WASHINGTON -- U.S. and California regulators have approved a fix for about 38,000 Volkswagen Group 3.0-liter diesel crossovers with potential excess emissions, a decision that could save the automaker more than $1 billion, according to a letter reviewed by Reuters.
The approval, disclosed in a letter dated Friday, means the automaker will avoid having to buy back luxury 2013-16 model-year diesel Porsche Cayenne and Volkswagen Touareg and 2013-2015 Audi Q7 crossovers. Under a settlement approved by U.S. District Judge Charles Breyer in May, VW would have been forced to offer to buy back the vehicles if it had not won government approval for a fix.
In the May settlement, VW had agreed to spend at least $1.22 billion to fix or buy back nearly 80,000 vehicles with 3.0-liter engines. As part of that settlement, VW agreed to pay owners of vehicles who obtain fixes between $8,500 and $17,000.
Volkswagen could have been forced to pay up to $4.04 billion if the EPA and California Air Resources Board failed to approve fixes for all 3.0-liter vehicles.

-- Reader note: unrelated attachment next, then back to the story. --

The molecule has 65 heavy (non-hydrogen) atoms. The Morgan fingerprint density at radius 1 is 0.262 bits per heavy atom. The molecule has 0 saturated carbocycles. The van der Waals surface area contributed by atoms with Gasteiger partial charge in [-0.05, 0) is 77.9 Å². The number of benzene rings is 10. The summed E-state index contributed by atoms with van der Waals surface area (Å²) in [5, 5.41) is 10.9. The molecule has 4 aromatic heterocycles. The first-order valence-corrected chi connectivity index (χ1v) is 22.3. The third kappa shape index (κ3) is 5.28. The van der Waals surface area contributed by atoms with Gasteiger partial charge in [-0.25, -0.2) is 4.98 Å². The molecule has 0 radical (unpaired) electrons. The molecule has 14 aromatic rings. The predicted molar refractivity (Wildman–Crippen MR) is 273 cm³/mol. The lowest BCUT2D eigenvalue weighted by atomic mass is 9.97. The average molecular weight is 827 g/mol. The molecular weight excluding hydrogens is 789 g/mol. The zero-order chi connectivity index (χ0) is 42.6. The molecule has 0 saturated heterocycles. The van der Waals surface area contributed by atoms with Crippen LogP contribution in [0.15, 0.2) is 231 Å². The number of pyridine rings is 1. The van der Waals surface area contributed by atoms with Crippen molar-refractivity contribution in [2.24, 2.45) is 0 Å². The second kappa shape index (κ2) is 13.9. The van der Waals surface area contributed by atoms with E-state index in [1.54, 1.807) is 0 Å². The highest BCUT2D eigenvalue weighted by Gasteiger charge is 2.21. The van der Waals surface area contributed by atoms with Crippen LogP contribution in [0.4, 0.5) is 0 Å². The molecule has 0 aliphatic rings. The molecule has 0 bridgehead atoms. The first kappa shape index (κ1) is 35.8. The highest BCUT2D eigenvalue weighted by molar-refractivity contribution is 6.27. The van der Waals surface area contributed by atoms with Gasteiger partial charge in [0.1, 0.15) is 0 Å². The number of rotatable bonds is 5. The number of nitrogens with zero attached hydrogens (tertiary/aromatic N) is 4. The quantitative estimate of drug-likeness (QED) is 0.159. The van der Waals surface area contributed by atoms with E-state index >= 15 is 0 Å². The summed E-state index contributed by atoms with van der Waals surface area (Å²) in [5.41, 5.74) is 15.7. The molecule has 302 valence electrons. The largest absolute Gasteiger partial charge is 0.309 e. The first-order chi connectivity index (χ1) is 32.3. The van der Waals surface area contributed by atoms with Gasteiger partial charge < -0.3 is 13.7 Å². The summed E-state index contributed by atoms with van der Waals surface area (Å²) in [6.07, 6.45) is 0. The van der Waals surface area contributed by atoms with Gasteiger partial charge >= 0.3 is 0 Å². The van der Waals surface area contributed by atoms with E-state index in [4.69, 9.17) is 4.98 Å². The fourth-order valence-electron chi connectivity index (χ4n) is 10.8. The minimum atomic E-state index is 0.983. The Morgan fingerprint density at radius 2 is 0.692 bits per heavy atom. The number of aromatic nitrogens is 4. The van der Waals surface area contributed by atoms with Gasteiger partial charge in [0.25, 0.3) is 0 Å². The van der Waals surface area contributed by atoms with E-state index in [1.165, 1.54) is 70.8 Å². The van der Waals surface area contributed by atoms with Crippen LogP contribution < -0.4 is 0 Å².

Some models will need hardware and software fixes, while newer models will get only a software upgrade.
The company is still awaiting approval for fixes for 3.0-liter diesel cars. The company previously agreed to buy back about 20,000 older 3.0-liter diesel vehicles.
Volkswagen said it was pleased with approval and added it is working with regulators to develop fixes for other 3.0-liter vehicles "as quickly as possible."
Last year, Breyer approved a separate settlement for Volkswagen worth up to $14.7 billion, requiring the company to buy back 475,000 polluting vehicles with 2.0-liter engines.
In total, VW has now agreed to spend up to $25 billion in the U.S. to address claims from owners, environmental regulators, U.S. states and dealers and to make buyback offers.
In April, Volkswagen, which admitted to circumventing the emissions control system in U.S. diesel vehicles, was sentenced to three years of probation after pleading guilty to three felony counts.
The EPA posted the letter publicly after Reuters disclosed the approval earlier Monday.
Last month, VW said it was taking another $3 billion charge to fix diesel engines in the U.S., lifting the total bill for its emissions-test cheating scandal to around $30 billion.
The company is still working to put the two-year-old scandal surrounding its emissions violations behind it, and seeking to transform itself into a maker of mass-market electric vehicles.